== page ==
His poetry worked, as he might have put it himself, from rather than toward language. While his social realist contemporaries had something to say and found language and form with which to say it, he started with words and followed them to discover the shape they would make. This is not to say that he was engaged in some form of subconscious outpouring or automatic writing. Thomas was, from the beginning, a conscious craftsman who worked with the dual nature of language as both a “thing in the world” and as a system of signs that stands apart from the world it is used to represent. 

In practical terms this meant disrupting both the semantic continuities of unselfconscious language through the use of puns and other devices and its regular syntactic flow. The latter aspect of Thomas’s craft can be illustrated by looking at the line “Grief thief of time”, from the poem of that name. In an earlier draft this phrase was punctuated “Grief, thief of time”, the comma indicating that “thief of time” was a truncated relative clause defining “grief”. By removing the comma, Thomas opened up the syntactical relationships between his words. The “original” meaning is still present, but is augmented by the possibility of a multi-dimensional reading of the phrase. Is “grief thief” to be understood in the same way that, for instance, “car thief” might be? This kind of deliberate ambiguity is ever-present in the poems and is characteristic of a poetic that opens our reading minds to what one might think of as a multiplicity of uncertainty.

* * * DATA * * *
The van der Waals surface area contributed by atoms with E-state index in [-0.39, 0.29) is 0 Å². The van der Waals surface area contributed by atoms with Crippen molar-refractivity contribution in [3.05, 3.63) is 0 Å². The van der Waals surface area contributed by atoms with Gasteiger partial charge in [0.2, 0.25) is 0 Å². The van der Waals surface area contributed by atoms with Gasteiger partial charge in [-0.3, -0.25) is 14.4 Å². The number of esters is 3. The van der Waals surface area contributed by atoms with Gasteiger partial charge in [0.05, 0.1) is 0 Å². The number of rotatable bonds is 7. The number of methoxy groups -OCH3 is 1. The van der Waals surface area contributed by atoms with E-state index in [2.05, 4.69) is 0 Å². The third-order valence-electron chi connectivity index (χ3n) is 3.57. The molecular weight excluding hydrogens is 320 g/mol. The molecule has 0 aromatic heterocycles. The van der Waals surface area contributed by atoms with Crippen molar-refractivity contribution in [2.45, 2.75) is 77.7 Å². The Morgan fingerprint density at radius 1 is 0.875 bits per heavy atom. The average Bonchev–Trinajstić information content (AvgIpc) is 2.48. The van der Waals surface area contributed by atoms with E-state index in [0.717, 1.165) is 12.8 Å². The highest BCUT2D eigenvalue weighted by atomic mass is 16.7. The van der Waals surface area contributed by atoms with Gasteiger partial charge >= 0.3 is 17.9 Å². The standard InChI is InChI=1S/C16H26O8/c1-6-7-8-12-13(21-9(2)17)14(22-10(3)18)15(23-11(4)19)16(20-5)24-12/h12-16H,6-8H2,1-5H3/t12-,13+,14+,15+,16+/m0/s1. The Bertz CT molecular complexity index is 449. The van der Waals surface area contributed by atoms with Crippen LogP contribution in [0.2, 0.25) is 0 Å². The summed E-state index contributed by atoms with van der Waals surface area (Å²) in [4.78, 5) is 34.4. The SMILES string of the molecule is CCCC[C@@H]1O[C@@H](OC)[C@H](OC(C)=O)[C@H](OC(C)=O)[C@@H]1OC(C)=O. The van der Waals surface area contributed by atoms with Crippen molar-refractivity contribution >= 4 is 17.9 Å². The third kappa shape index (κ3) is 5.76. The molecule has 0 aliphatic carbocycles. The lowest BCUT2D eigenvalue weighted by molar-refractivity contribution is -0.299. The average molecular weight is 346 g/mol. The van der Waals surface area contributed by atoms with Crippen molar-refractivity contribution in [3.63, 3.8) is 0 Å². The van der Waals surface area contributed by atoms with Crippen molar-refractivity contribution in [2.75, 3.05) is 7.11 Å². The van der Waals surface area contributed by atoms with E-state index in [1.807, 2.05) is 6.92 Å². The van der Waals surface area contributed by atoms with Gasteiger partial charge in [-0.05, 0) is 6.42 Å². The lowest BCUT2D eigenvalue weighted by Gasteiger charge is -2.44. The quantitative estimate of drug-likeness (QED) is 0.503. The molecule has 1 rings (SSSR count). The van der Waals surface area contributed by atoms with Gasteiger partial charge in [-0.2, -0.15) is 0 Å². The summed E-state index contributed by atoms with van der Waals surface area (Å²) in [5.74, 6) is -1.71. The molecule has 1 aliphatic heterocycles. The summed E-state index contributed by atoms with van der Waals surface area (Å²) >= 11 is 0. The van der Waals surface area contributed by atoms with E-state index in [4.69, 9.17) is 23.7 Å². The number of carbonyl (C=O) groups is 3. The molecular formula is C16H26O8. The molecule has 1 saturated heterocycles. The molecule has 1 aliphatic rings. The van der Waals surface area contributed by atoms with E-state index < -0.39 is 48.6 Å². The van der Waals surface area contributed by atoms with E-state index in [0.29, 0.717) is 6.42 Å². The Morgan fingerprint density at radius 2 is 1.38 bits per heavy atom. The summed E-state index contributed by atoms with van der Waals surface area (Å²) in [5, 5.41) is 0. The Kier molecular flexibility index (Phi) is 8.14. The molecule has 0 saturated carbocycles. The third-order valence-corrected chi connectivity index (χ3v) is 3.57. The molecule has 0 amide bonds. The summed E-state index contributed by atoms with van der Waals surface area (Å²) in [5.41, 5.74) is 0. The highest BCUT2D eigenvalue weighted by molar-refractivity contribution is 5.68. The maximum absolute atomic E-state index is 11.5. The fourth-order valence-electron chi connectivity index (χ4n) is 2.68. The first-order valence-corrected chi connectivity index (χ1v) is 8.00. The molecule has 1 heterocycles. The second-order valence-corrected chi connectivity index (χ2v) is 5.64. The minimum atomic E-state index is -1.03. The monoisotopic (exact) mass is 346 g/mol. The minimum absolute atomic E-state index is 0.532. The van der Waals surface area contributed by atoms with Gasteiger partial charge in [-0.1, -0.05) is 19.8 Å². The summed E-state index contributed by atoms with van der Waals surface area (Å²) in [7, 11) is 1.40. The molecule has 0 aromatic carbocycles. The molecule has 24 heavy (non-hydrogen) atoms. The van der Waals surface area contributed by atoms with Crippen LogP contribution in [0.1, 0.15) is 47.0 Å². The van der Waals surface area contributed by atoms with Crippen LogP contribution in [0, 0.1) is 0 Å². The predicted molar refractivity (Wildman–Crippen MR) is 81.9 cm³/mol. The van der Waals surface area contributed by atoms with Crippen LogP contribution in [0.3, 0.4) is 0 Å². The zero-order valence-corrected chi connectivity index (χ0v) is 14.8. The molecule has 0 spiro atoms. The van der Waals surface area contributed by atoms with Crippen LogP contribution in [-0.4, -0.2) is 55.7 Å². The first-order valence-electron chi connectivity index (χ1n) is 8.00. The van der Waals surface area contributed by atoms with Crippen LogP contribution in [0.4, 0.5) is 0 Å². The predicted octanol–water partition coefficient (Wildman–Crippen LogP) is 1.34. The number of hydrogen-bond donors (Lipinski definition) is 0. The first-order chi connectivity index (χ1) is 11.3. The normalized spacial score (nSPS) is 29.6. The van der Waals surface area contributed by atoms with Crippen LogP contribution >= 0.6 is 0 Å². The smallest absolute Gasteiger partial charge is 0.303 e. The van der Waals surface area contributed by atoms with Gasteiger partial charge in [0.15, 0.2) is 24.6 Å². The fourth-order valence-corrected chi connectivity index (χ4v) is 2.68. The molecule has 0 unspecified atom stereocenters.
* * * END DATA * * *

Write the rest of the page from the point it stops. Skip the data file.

Goodby draws attention to Thomas’s use of Finnegans Wake as an exemplar for his own approach to language, and it’s an illuminating observation. At least in his early work, Thomas shared Joyce’s fascination with the materiality of language and with the grotesque and gothic, and Goodby draws this out at some length. Also like Joyce, Thomas was a doubly marginal figure, being Welsh in England and Anglo-Welsh at home, one consequence being that he was not considered “pure” enough by the Welsh-language cultural arbiters of his native land. It was a condition that he used to his best advantage by drawing on both traditions while feeling equally free to poke fun at both of them. Under Milk Wood, for example, can be read as both a satire on a certain kind of Welshness and of English condescension towards the Welsh.

In an apparent paradox, as his language became ever more disjunctive, Thomas’s sense of form moved away from free verse towards regular stanza patterns. Frequently, these were based on syllable count rather than purely on metrical feet. In the poetry of the 1930s. these syllabic lines tended to contain even numbers of syllables and so to resolve to a steady iambic thud. This is true even of a poem like “Now”, where the first four lines of each verse consist of one, two, three and four syllables, the whole resolving to a conventional pentameter.

Now      
Say nay,
Man dry man,
Dry lover mine
The deadrock base and blow the flowered anchor,
Should he, for centre sake, hop in the dust,
Forsake, the fool, the hardiness of anger.

The overall effect of this is somewhat harsh and knotty, as befits the vision of life in death and death in life that underpins the early poems. In the later poems, as the process poetic shifted towards a greater emphasis on life, the relationship between syllable and stresses loosened up significantly. “Poem in October”, to take one instance, uses a stanza that repeats a pattern of nine-twelve-nine-three-five-twelve-twelve-five-three-nine syllables.

It was my thirtieth year to heaven